Dog wears 'I'm not an XL Bully' badge because he gets dirty looks
A man has been forced to sew a message on his dog’s harness that says ‘I am not an XL Bully’ because people mistake him for the deadly breed.
Matt Stait, 52, from Chepstow, South Wales, says he gets funny looks from other dog owners ever since the spate of deadly XL Bully dog attacks.
His seven-year-old dog called Eddie is an American Bulldog and Matt feels like he has been ‘ostracised’ by other people.
This is why Matt decided to order the £5 badge off Etsy and since posting about the news on Facebook he has been inundated with requests for them.
Matt said: ‘Lots of people have confused my dog with an XL bully so I ordered them because I want them to start a conversation.
‘We used to get a lot of interest for a positive reason but now it’s different. People aren’t saying they’re avoiding us on purpose but that’s what’s happening.
‘Even the people who know me, know the dog and would previously come over to stroke Eddie would avoid coming near us at all.
‘You get a lot of dirty looks and you don’t know how much of that is paranoia because they’ve been reading these stories about attacks.
‘There’s always been an element of people picking up their children and small dogs and crossing the street but I’m seeing that more and more now.’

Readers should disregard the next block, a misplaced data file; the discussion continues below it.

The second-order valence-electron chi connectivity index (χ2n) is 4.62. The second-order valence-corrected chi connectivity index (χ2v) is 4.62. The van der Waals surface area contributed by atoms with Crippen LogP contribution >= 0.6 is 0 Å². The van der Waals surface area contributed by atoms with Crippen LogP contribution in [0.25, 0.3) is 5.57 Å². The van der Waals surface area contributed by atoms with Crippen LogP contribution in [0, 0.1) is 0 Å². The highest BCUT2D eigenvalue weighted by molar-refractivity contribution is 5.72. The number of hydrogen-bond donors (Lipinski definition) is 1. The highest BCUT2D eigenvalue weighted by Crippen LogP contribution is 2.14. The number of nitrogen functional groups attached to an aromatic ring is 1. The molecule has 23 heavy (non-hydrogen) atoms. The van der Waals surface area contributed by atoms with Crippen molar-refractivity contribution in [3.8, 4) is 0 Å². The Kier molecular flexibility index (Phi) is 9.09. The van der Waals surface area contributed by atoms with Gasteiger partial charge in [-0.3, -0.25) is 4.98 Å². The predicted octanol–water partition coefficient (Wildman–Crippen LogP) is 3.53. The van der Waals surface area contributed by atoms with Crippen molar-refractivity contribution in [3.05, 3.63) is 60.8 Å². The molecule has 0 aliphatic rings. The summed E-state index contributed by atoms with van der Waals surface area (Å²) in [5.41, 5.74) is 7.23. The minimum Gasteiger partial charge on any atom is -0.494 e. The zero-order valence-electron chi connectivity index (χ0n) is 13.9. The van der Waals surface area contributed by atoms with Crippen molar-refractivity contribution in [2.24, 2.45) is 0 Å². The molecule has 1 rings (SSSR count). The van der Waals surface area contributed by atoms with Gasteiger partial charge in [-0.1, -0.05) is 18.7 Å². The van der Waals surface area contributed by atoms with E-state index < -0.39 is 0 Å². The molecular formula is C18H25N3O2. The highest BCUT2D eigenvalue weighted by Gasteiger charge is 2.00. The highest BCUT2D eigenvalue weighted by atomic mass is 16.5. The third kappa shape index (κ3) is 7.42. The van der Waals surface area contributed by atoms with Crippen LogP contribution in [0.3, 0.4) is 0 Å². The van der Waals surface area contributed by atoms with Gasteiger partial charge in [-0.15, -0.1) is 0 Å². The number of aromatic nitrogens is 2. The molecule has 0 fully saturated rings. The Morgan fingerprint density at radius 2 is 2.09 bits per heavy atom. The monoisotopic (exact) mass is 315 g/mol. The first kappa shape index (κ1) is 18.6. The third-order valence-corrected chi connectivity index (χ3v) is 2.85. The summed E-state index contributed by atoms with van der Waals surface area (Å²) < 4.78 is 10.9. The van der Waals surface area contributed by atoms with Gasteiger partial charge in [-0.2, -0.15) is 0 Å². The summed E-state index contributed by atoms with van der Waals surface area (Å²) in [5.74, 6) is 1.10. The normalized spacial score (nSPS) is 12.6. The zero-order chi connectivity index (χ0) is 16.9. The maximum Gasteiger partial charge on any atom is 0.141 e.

Matt said the new badge has worked and people now come up to him and mention they didn’t know Eddie was different to an XL Bully.
Matt used to work as a security guard and claims he is the perfect owner for Eddie because of this.
He said Eddie is a ‘typical representation’ of his breed and has guarding instincts but the right training means he doesn’t cause trouble.
Matt is also worried the XL bully ban may cover American Bulldogs and this would mean they wouldn’t be allowed to train, go to kennels or visit camp sites with ‘no-banned-breed policies’.
‘Here lies the issue with who should own the dogs and what requirements there should be,’ Matt said.
‘Overall I’m not for banning specific breeds and I’d look towards licensing and much tighter rules for breeders like compulsory training and suitability checks.
‘The dogs don’t actually have a voice and unfortunately the people who do have a voice and are loud aren’t necessarily informed.’
Matt wants to tackle the stigma large dogs are owned by thugs and are instead owned by people who enjoy an active lifestyle.
He believes rising crime in working-class areas is forcing residents to turn to more vicious-looking dogs to protect their families.
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